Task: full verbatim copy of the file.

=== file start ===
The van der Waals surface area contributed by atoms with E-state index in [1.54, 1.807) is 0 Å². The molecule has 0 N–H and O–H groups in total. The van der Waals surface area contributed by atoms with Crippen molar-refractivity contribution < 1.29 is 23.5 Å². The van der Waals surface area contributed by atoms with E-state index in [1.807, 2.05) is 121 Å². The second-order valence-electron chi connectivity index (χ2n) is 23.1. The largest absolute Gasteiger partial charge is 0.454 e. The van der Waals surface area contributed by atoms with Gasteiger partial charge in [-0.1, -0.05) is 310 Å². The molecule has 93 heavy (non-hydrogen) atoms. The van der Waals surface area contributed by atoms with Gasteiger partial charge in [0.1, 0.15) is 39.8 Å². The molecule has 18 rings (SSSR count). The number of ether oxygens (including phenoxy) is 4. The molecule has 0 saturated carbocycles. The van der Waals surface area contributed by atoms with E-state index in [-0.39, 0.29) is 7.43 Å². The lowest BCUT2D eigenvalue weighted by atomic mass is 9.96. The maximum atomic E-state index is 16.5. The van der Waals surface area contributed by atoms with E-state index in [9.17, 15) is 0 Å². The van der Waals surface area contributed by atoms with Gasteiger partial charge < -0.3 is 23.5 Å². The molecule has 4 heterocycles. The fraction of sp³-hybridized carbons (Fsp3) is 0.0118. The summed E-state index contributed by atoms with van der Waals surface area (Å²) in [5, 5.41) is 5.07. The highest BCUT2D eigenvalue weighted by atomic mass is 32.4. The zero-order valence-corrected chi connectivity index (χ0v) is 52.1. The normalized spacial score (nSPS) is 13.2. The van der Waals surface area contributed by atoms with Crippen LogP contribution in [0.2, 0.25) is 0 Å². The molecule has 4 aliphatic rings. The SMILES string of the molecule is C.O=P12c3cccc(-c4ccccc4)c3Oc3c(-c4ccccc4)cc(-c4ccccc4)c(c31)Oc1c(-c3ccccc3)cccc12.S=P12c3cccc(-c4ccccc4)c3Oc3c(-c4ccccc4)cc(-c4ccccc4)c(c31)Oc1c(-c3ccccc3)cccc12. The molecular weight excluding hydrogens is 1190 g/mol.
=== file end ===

The van der Waals surface area contributed by atoms with E-state index in [1.54, 1.807) is 0 Å². The molecule has 0 N–H and O–H groups in total. The van der Waals surface area contributed by atoms with Crippen molar-refractivity contribution < 1.29 is 23.5 Å². The van der Waals surface area contributed by atoms with E-state index in [1.807, 2.05) is 121 Å². The second-order valence-electron chi connectivity index (χ2n) is 23.1. The largest absolute Gasteiger partial charge is 0.454 e. The van der Waals surface area contributed by atoms with Gasteiger partial charge in [-0.1, -0.05) is 310 Å². The molecule has 93 heavy (non-hydrogen) atoms. The van der Waals surface area contributed by atoms with Gasteiger partial charge in [0.1, 0.15) is 39.8 Å². The molecule has 18 rings (SSSR count). The number of ether oxygens (including phenoxy) is 4. The molecule has 0 saturated carbocycles. The van der Waals surface area contributed by atoms with E-state index in [-0.39, 0.29) is 7.43 Å². The lowest BCUT2D eigenvalue weighted by atomic mass is 9.96. The maximum atomic E-state index is 16.5. The van der Waals surface area contributed by atoms with E-state index in [9.17, 15) is 0 Å². The van der Waals surface area contributed by atoms with Gasteiger partial charge < -0.3 is 23.5 Å². The molecule has 4 heterocycles. The fraction of sp³-hybridized carbons (Fsp3) is 0.0118. The summed E-state index contributed by atoms with van der Waals surface area (Å²) in [5, 5.41) is 5.07. The highest BCUT2D eigenvalue weighted by atomic mass is 32.4. The zero-order valence-corrected chi connectivity index (χ0v) is 52.1. The normalized spacial score (nSPS) is 13.2. The van der Waals surface area contributed by atoms with Crippen LogP contribution in [0.2, 0.25) is 0 Å². The molecule has 4 aliphatic rings. The SMILES string of the molecule is C.O=P12c3cccc(-c4ccccc4)c3Oc3c(-c4ccccc4)cc(-c4ccccc4)c(c31)Oc1c(-c3ccccc3)cccc12.S=P12c3cccc(-c4ccccc4)c3Oc3c(-c4ccccc4)cc(-c4ccccc4)c(c31)Oc1c(-c3ccccc3)cccc12. The molecular weight excluding hydrogens is 1190 g/mol.